“From lust to dust”: A new vision of the asset life cycle
In the final part in his series on asset management, John Woodhouse proposes a new way of thinking about the asset journey and the realities to confront along the way
A popular metaphor in asset management is managing assets from “cradle to grave.” At first blush, this sounds compelling. But it is actually an incomplete vision.
It is better to begin the management process when the assets are being designed or selected – indeed, from the first identification of need or opportunity.
Functional requirements, design, and appropriate asset selection are where some of the biggest prizes are to be had in getting better life cycle value for money.
By the time the asset is in the cradle, it’s too late – the ‘DNA’ is already determined, along with 80 per cent of the cost and performance characteristics of the asset over its whole lifespan.
Towards a more appropriate categorisation
A better metaphor for asset management is from “lust to dust.” In this way, we include the important “desire and conception” stage. Then, we have a better chance of getting the right assets in the first place.
The metaphor goes right through to decommissioning, recycling, or disposal. This backend of the life cycle is fuzzier than you might think.
“Grave” implies that an asset simply dies and has to be put in the ground as a unit. But there are usually possibilities of life extension, recycling, re-sale or alternative usage.
You could have a situation where the only thing that remains is the nameplate. An asset could have infinite life through the constant replacement of all of the individual components (look at the number of old VW bugs still on the roads today!).
Another dusty aspect of the backend of the life cycle is associated with residual liabilities. Even when you’ve decommissioned an asset, you need to be aware of any risks or liabilities that exist beyond that point because they’re part of the cost of ownership.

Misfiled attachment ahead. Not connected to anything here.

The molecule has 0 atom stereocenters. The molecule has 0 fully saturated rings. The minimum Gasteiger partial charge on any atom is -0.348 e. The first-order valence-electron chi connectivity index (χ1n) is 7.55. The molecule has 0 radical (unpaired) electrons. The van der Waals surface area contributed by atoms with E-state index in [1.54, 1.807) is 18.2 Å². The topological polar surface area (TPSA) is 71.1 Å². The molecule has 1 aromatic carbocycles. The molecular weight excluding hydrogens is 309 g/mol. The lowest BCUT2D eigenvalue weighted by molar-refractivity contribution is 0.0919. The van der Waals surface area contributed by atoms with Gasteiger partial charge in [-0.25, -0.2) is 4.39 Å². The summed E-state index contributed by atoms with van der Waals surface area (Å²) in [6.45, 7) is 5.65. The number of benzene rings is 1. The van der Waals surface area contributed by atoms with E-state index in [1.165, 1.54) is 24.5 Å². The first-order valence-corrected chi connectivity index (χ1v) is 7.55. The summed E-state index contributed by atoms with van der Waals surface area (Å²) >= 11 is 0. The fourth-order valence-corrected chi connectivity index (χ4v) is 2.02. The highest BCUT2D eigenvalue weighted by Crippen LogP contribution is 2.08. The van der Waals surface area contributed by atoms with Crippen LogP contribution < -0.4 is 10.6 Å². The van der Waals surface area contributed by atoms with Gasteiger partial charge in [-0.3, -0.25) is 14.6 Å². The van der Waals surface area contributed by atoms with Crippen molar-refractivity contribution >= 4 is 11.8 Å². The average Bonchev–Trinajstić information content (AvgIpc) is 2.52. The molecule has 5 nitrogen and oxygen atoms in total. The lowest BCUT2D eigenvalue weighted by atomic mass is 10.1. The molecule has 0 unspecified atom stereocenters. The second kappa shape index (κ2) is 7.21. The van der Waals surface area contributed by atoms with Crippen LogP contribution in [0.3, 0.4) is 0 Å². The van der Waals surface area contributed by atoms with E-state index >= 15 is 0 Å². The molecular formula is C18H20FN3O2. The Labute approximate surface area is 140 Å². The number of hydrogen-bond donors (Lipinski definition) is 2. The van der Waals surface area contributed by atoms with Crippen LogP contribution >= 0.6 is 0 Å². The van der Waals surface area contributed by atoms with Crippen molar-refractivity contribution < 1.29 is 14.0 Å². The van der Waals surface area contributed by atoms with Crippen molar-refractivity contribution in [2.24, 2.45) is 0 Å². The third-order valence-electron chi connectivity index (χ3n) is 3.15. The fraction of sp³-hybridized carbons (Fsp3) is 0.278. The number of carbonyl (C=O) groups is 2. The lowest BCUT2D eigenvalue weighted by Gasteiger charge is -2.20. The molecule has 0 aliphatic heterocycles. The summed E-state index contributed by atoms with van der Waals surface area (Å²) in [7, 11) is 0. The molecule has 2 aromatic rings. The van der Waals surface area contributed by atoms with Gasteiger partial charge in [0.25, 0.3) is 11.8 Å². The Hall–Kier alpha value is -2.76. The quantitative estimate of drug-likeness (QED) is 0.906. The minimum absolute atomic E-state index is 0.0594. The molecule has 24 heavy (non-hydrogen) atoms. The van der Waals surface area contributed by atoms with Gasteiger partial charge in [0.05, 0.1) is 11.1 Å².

The nuclear sector is an obvious example, or the environmental cleanup responsibilities of chemical process plants.
In the construction world, architects have a 20-year personal consequences liability, even after they’ve finished their design job.
Even when we extend our management of asset life cycles to cover lust to dust, there are complexities and blurred realities to consider:
1. Defining life stages – The life stages may not be clear-cut; the asset may go through cycles of creation, usage, disposal, new acquisition, re-usage, modification, partial decommissioning and recycling again, passing through different functions, configurations and ownerships.
2. Possibility of infinite asset life – An asset could have an infinite life if it is defined at a functional system level (rather than as an independent and disposable unit). It may be possible, for example, to sustain a system-level asset indefinitely through maintenance and renewal of the component elements.
Even then, questions persist:
- What if the responsibility for managing the asset is split across organizational boundaries, either in different life cycle stages (construction by one company, sold for usage by another, and maintained by a third)?
- What if it forms part of a bigger system that has part-ownership and management responsibility by different organisations (train operators and track infrastructure companies)?
- How should the responsibility, costs, and risks for the asset life cycles then be apportioned?
A self-centred conclusion
In practice, I believe the most useful interpretation is to be selfish – defining life cycles only from the viewpoint of an organisation’s ownership or contractual responsibility (and therefore asset management obligations and value realisation opportunities).
This is also the position taken in the ISO 55000 standard for asset management which defines the life cycle as “the stages involved in the management of an asset”, where an asset is “an item that has potential or actual value to an organization”.
After all, asset life cycle management is complex enough already.